President Donald Trump plans to propose massive tax cuts for businesses big and small as part of an overhaul that he says will provide the biggest tax cuts in U.S. history.
In addition to big tax cuts for corporations, President Trump also wants to cut taxes for small business owners from a top tax rate of 39.6 percent to a top rate of 15 percent, said an official with knowledge of the plan.
The top tax rate for individuals would be cut from 39.6 percent to the “mid-30s,” the official said.
The official, who spoke on condition of anonymity, was not authorized to discuss the plan publicly ahead of President Trump’s announcement, scheduled for Wednesday.
White House officials had already revealed that Trump’s plan would reduce the top corporate income tax rate from 35 percent to 15 percent. The plan will also include child-care benefits.
Republicans who slammed the growing national debt under Democrat Barack Obama said Tuesday they are open to President Trump’s tax plan, even though it could add trillions of dollars to the deficit over the next decade.
Echoing the White House, Republicans on Capitol Hill argued that tax cuts would spur economic growth, reducing or even eliminating any drop in tax revenue.
“I’m not convinced that cutting taxes is necessarily going to blow a hole in the deficit,” said Sen. Orrin Hatch, R-Utah, chairman of the Finance Committee.
“I actually believe it could stimulate the economy and get the economy moving,” Hatch added. “Now, whether 15 percent is the right figure or not, that’s a matter to be determined.”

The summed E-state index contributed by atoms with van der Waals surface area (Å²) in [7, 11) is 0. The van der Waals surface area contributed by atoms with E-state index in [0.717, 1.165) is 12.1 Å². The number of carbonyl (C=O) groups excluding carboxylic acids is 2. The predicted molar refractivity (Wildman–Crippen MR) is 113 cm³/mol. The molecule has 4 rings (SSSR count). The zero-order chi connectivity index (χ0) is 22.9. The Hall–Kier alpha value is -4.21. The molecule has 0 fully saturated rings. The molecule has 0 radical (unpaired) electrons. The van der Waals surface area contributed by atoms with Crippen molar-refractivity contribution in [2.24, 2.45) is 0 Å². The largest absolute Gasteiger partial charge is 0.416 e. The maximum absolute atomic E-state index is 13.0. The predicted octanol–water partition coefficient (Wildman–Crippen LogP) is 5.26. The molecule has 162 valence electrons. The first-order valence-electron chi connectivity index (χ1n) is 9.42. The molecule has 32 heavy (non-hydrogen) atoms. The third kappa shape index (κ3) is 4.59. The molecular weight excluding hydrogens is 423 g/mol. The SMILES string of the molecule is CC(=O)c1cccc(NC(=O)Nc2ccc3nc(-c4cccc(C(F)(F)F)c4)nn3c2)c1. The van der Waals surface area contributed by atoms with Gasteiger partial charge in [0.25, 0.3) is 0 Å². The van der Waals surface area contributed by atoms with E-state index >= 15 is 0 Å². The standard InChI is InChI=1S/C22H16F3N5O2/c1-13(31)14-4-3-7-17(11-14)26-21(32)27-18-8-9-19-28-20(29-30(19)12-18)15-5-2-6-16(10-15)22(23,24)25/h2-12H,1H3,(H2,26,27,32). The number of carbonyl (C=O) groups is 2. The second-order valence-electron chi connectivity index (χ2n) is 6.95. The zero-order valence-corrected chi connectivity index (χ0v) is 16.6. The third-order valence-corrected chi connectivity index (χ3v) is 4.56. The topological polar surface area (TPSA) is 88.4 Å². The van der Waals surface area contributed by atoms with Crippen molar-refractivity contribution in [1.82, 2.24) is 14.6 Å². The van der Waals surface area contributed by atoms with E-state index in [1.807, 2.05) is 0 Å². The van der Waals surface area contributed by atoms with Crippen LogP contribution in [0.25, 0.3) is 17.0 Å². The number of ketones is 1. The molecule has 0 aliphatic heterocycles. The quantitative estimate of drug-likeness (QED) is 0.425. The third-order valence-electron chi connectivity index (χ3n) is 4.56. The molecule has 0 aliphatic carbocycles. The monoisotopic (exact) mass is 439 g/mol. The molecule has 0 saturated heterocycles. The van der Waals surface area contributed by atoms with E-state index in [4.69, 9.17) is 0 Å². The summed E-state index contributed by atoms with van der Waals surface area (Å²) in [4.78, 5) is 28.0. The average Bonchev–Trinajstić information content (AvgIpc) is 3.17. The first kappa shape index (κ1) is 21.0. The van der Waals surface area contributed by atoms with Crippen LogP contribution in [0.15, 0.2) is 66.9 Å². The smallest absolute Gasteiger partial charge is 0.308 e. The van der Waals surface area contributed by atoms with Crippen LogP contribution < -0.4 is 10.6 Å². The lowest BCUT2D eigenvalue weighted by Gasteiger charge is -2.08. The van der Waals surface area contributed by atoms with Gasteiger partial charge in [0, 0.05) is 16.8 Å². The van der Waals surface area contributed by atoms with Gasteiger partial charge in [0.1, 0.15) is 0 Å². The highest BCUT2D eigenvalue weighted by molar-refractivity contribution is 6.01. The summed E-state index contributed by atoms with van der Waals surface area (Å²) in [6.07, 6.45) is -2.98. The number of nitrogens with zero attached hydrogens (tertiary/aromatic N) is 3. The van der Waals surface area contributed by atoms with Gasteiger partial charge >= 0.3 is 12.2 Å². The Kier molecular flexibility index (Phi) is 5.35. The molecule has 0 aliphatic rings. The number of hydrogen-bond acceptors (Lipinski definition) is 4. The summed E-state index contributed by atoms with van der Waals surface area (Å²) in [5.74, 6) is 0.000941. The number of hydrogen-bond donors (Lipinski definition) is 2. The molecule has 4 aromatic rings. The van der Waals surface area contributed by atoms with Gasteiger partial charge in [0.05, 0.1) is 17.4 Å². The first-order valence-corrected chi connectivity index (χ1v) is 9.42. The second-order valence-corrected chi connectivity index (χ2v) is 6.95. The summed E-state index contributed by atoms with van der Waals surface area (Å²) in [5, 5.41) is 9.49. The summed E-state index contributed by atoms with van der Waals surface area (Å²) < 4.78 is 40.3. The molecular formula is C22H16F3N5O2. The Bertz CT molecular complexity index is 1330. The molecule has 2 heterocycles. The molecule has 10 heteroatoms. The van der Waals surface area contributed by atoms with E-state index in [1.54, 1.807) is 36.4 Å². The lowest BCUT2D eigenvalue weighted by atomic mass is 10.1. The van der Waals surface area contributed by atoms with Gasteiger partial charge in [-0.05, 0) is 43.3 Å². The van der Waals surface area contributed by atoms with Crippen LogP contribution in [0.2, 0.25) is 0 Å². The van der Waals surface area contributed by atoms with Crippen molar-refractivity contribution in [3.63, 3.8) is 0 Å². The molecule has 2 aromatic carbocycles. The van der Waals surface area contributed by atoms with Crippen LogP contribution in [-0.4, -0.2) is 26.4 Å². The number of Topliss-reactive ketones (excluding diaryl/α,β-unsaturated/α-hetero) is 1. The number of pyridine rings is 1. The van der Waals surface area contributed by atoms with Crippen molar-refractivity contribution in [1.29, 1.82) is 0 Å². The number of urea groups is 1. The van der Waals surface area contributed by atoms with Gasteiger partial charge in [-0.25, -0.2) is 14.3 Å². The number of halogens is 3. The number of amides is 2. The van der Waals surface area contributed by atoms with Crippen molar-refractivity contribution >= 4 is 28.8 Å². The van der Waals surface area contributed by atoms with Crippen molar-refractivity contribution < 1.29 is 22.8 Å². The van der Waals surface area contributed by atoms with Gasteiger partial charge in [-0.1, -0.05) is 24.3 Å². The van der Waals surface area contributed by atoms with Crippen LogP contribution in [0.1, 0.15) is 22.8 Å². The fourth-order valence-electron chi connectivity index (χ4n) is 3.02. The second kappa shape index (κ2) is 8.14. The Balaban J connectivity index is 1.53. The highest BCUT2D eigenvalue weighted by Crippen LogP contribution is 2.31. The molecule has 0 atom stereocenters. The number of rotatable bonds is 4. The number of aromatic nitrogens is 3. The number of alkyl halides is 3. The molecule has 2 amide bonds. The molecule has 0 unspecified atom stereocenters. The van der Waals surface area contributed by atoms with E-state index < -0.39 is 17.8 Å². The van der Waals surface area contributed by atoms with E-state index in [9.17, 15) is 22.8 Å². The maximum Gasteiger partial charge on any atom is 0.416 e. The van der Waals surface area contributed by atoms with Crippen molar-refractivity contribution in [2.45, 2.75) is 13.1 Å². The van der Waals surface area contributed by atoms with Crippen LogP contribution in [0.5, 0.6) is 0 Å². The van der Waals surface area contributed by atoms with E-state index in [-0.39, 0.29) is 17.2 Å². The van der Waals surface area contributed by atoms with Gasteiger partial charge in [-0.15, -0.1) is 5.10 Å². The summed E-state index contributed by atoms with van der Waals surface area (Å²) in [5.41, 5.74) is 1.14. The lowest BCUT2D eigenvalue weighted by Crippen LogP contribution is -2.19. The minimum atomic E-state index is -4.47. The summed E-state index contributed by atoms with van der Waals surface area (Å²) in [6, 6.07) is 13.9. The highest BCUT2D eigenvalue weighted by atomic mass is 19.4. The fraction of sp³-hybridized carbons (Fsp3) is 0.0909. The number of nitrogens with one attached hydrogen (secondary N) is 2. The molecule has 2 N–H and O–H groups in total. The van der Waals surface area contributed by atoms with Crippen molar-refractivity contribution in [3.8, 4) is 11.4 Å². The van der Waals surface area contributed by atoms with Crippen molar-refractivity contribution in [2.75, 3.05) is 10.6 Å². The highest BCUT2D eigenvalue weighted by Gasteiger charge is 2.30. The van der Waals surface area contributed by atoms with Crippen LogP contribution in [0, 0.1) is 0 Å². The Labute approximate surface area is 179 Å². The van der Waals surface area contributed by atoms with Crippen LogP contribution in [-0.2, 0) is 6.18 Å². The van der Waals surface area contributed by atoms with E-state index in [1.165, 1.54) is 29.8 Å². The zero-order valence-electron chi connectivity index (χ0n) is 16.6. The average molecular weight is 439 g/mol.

The argument that tax cuts pay for themselves has been debunked by economists from across the political spectrum. On Tuesday, the official scorekeeper for Congress dealt the argument — and President Trump’s plan — another blow.
The nonpartisan Joint Committee on Taxation said Tuesday that a big cut in corporate taxes — even if it is temporary — would add to long-term budget deficits. This is a problem for Republicans because it means they would need Democratic support in the Senate to pass a tax overhaul that significantly cuts corporate taxes.
The assessment was requested by House Speaker Paul Ryan, R-Wis., who has been pushing a new tax on imports to fund lower overall tax rates. Senate Republicans have panned the idea, and officials in the Trump administration have sent mixed signals about it.
The import tax is not expected to be part of President Trump’s plan.
Republicans have been working under a budget maneuver that would allow them to pass a tax bill without Democratic support in the Senate — but only if it didn’t add to long-term deficits.
Senate Majority Leader Mitch McConnell, R-Ky., said the Senate was sticking to that strategy.
“Regretfully, we don’t expect to have any Democratic involvement in” a tax overhaul, McConnell said. “So we’ll have to reach an agreement among ourselves.”
Democrats said they smell hypocrisy over the growing national debt, which stands at nearly $20 trillion. For decades, Republican lawmakers railed against saddling future generations with trillions in debt.
But with Republicans controlling Congress and the White House, there is no appetite at either end of Pennsylvania Avenue to tackle the long-term drivers of debt — Social Security and Medicare. Instead, Republicans are pushing for tax cuts and increased defense spending.
The Trump administration on Tuesday stuck with its assertion that tax reform could push economic growth above 3 percent. Commerce Secretary Wilbur Ross said that the combination of changes on taxes, trade and regulations being pushed by the administration would accelerate the pace of economic gains.
“There is no reason that we should not be able to hit that — if not beat it,” Ross said at the White House news briefing.
Many economists are skeptical that growth could consistently eclipse 3 percent. The flow of workers into the U.S. economy has slowed because of retirements by an aging baby boomer population, while improvements in productivity have been sluggish.
Officials with the Federal Reserve estimate that the economy will grow at a 2.1 percent clip this year and at 1.8 percent in the longer run.